Li-ion batteries collected for recycling

The two nationwide projects will collect household batteries and help improve access to recycling programs in underserved communities. | Vietnam Stock Photos/Shutterstock

Two battery recycling projects will add drop-off locations at hundreds of Staples and Batteries Plus across the country thanks to U.S. Department of Energy funds, the agency announced this week.

The projects will add a combined 1,000 consumer drop-off sites, many of them in Justice40 areas that are often underserved by environmental programs, the DOE said in a press release.

The grants are funded by the Bipartisan Infrastructure Law. With this funding, the DOE is working to help build a domestic recycling network for batteries to strengthen the domestic supply chain for EV materials, such as nickel, lithium, cobalt, manganese, copper and graphite, according to the announcement. 

“Retailers can play a vital role in making recycling accessible and easy for consumers,” the department said in a written statement. “Retailer storefronts visited by consumers are prime locations for battery collection. Collection points can also serve as an incentive for consumers to visit store fronts.”

The projects will collect various types, including household single-use batteries.

Each of the two selected projects stated the federal portion of the cost at around $7 million.  Before issuing the funding, the DOE and the applicants will undergo a negotiation process, according to the release.    

In the spring, the DOE announced 17 projects that would receive funds that aimed to improve consumer access to battery recycling and to improve the economics of battery processing.

Increasing access and reducing fees

Staples aims to install battery recycling centers in most Staples stores, with a goal to increase by approximately 375 stores over three years.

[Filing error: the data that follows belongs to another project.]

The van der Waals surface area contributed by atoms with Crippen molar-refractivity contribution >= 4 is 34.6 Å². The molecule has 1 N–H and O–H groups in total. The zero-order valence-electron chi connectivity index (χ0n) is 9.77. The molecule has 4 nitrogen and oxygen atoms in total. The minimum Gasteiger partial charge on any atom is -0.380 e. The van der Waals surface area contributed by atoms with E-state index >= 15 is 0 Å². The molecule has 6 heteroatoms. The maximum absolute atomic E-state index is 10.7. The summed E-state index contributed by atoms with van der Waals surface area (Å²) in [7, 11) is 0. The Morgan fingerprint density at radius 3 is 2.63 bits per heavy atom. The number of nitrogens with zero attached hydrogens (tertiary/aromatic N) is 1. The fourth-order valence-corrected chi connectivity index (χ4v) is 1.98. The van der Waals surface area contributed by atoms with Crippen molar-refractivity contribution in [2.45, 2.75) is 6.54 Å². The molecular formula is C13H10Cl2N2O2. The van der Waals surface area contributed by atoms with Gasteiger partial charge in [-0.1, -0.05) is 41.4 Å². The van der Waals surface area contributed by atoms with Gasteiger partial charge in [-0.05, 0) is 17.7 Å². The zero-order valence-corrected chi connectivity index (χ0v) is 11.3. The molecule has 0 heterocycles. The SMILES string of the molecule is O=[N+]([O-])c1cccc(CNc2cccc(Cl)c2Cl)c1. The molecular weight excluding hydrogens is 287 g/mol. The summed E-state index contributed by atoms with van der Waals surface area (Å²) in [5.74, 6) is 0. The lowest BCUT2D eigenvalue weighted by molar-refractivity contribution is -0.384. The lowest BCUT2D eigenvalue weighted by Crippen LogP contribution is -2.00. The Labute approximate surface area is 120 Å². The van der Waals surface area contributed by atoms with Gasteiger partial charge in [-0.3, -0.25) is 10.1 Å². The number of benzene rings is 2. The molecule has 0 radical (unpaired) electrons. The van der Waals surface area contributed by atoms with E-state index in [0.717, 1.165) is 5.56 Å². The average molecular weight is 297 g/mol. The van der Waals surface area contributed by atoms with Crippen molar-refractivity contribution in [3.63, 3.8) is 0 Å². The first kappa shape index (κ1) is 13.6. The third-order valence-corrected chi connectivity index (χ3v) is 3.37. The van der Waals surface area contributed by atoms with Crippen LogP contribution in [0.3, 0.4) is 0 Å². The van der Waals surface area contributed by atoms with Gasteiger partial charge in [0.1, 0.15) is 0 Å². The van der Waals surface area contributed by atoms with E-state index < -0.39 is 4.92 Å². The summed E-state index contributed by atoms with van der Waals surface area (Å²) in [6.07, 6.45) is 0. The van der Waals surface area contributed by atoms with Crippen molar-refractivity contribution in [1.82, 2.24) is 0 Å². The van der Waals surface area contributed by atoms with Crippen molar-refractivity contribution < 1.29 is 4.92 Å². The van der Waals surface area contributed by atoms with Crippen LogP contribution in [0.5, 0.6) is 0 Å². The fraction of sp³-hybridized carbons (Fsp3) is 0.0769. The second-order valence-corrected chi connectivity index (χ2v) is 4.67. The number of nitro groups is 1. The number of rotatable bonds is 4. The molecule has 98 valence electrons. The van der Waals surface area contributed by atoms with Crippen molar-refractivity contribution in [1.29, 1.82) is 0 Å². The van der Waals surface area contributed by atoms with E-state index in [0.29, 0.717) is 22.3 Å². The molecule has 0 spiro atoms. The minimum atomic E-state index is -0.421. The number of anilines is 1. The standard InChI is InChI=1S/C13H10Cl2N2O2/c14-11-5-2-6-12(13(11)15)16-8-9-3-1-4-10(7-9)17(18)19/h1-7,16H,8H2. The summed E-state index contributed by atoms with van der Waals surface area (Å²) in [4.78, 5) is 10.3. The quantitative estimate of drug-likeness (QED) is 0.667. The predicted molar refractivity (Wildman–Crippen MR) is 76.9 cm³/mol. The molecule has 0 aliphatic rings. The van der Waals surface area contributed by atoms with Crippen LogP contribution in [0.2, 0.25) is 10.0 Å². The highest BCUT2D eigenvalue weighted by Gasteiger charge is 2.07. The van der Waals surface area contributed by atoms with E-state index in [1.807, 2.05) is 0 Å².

In September 2022, Staples launched an improved national recycling services program, the company said in its funding application. 

“Our renewed focus on recycling services made recycling easy, accessible, and convenient for consumers and community members,” Staples wrote, which put the federal share of costs at around $7 million. 

As part of the program, Staples implemented dedicated recycling centers within approximately 8% of its approximately 1,000 stores as of Aug. 1, 2023. 

“These centers not only made our recycling efforts more visible to customers but also enhanced our capacity to manage larger volumes of recyclables,” the company said in the application.

With help from the new centers, the company collected nearly 1 million batteries across all U.S. Staples stores, which it said was only a small fraction of batteries in the market. Staples aims to use the program to help accelerate the growth of consumer recycling programs to help develop a robust supply chain for EV battery materials.

Batteries Plus aims to encourage consumer participation in its recycling program by launching a marketing campaign and partnerships with professional sports teams, and by eliminating recycling fees to help with its focus on reaching underserved communities, the company said in its funding application. 

Batteries Plus also will develop a new workstation to streamline battery sorting and packaging, reducing labor time and costs, and sharing this innovation with other retailers to strengthen efficiencies and circularity of the battery supply chain, the company wrote. Batteries Plus has more than 700 stores nationwide.

More stories about batteries